From small boxes to large multi-bed layouts, raised beds provide plenty of garden space options for any yard size. If you are new to gardening or have a small space, you can start with one or two small beds. A small kitchen garden or herb garden is a great way for beginners to learn to garden.


As your gardening hobby (or obsession) grows, so can your planting beds. Raised beds can be built right over lawns or placed on patios and decks. You really can grow an herb or vegetable garden in almost any space.



10. Material and cost flexibility

No matter your budget, there are many options when building garden beds. Cheap materials such as used tires, pallets, and old timber make perfectly suitable growing spaces. You can even use cinder blocks to build growing beds.


At the other end of the cost spectrum, garden beds can be built out of more expensive wood, decorative concrete blocks, poured concrete, brick, or rock to match your house or landscape.


The variety of materials available makes it easy and fun to experiment with different types of beds to see what you like best and what works for your area.



Terraced raised beds | Alison Hancock/Shutterstock


Tips for starting your own raised bed gardens:

  • Once you decide which type of raised bed is right for you and get it set up in its location, add good quality garden soil and organic material like peat moss and aged compost to get a nice, loose, rich soil mixture. This is particularly important for new garden setups.

  • For tall garden beds, you can save money on expensive soil by using cheaper topsoil at the bottom of the container or other materials that will break down over time. I have used materials like fallen branches I gather around my property and the previous year’s dried up garden plants that are difficult to compost (like thick sunflower stalks) to line the bottom of new raised beds. Over time these materials will break down underneath the soil in the raised bed, enriching the soil and feeding microorganisms.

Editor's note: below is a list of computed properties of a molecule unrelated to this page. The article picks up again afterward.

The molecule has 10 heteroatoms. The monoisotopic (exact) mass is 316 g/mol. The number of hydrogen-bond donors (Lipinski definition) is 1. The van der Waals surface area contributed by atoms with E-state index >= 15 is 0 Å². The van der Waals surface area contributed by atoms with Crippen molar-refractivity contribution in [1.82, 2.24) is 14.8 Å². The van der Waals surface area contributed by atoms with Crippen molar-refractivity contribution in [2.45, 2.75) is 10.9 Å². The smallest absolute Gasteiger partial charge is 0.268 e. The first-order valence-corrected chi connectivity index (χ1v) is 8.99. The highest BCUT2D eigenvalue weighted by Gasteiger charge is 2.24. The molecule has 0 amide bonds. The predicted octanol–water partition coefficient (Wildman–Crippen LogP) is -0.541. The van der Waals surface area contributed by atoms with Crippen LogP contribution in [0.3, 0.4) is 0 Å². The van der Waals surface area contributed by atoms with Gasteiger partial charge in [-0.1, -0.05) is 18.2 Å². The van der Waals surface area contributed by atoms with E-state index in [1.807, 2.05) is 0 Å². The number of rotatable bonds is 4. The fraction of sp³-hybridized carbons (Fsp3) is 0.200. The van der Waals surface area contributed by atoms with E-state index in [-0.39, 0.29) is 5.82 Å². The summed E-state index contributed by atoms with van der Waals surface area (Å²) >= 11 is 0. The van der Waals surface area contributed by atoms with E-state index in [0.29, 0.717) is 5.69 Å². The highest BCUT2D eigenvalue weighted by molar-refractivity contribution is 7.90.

• You can set up soaker hoses or drip irrigation in raised beds to make watering easier and more efficient.

  • Crop rotation in raised beds benefits home gardeners because it helps prevent soil-borne diseases and pests. If you plant crops from the same family in the same bed year after year, pests and diseases particular to that family can take hold. For example, plants in the nightshade family (tomatoes, eggplants, peppers, etc) should be rotated with plants in other families, such as cucurbits (cucumber, squash, melons, etc). This helps ensure your soil stays healthy and only harbors beneficial bugs! Ornamentals, perennials, and herbs can usually stay in the same beds indefinitely.

  • If you are using any type of container as a raised bed (as opposed to a bed sitting directly on the ground) you’ll want to make sure the container has drainage holes. The only thing plants hate more than being too dry is being chronically water-logged! In some containers, I have had to drill holes at the bottom of the container as well as the sides near the bottom to achieve proper drainage.


Gardens by Design/Shutterstock


In conclusion, raised bed gardening is an excellent way to grow plants in a controlled environment. It offers several benefits, including improved soil quality, better drainage, and easier accessibility.


Raised beds also allow gardeners to plant more in a smaller space, making them perfect for those with limited yard space. In addition, raised bed gardening makes healthy eating more fun. What’s better than fresh produce you’ve grown yourself? With all these advantages, it’s no wonder that raised bed gardening has become increasingly popular among gardeners.


So, whether you’re a novice or an experienced gardener, consider giving raised bed gardening a try and enjoy its many perks.

Comments


29.09.2023_08.55.32_REC.png
6000x 2_edited.png
readywise 60 serving food kit.png
survival knives from viper
bottom of page